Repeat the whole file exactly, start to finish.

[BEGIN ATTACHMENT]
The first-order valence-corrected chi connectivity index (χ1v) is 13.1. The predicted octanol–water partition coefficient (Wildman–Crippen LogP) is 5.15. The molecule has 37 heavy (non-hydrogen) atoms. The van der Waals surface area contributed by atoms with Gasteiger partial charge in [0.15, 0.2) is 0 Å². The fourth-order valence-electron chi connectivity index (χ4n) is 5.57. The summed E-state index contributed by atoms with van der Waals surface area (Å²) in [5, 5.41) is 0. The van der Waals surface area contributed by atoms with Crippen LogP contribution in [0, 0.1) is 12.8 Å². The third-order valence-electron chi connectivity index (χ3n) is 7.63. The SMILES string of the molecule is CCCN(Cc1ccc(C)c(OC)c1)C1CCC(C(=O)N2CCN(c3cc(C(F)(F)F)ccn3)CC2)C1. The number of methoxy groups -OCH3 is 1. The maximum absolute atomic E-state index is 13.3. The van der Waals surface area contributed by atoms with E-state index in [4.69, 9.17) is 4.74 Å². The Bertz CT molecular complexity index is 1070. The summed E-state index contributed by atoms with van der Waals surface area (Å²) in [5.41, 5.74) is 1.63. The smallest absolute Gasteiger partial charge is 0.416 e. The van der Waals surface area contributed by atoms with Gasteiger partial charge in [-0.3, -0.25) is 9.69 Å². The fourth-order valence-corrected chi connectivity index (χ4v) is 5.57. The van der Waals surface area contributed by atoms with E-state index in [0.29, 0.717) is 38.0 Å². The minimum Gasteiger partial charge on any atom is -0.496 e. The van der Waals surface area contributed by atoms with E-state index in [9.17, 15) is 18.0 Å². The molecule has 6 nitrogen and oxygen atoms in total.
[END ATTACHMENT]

The first-order valence-corrected chi connectivity index (χ1v) is 13.1. The predicted octanol–water partition coefficient (Wildman–Crippen LogP) is 5.15. The molecule has 37 heavy (non-hydrogen) atoms. The van der Waals surface area contributed by atoms with Gasteiger partial charge in [0.15, 0.2) is 0 Å². The fourth-order valence-electron chi connectivity index (χ4n) is 5.57. The summed E-state index contributed by atoms with van der Waals surface area (Å²) in [5, 5.41) is 0. The van der Waals surface area contributed by atoms with Crippen LogP contribution in [0, 0.1) is 12.8 Å². The third-order valence-electron chi connectivity index (χ3n) is 7.63. The SMILES string of the molecule is CCCN(Cc1ccc(C)c(OC)c1)C1CCC(C(=O)N2CCN(c3cc(C(F)(F)F)ccn3)CC2)C1. The number of methoxy groups -OCH3 is 1. The maximum absolute atomic E-state index is 13.3. The van der Waals surface area contributed by atoms with E-state index in [4.69, 9.17) is 4.74 Å². The Bertz CT molecular complexity index is 1070. The summed E-state index contributed by atoms with van der Waals surface area (Å²) in [5.41, 5.74) is 1.63. The smallest absolute Gasteiger partial charge is 0.416 e. The van der Waals surface area contributed by atoms with Gasteiger partial charge in [-0.3, -0.25) is 9.69 Å². The fourth-order valence-corrected chi connectivity index (χ4v) is 5.57. The van der Waals surface area contributed by atoms with E-state index in [0.29, 0.717) is 38.0 Å². The minimum Gasteiger partial charge on any atom is -0.496 e. The van der Waals surface area contributed by atoms with E-state index in [9.17, 15) is 18.0 Å². The molecule has 6 nitrogen and oxygen atoms in total.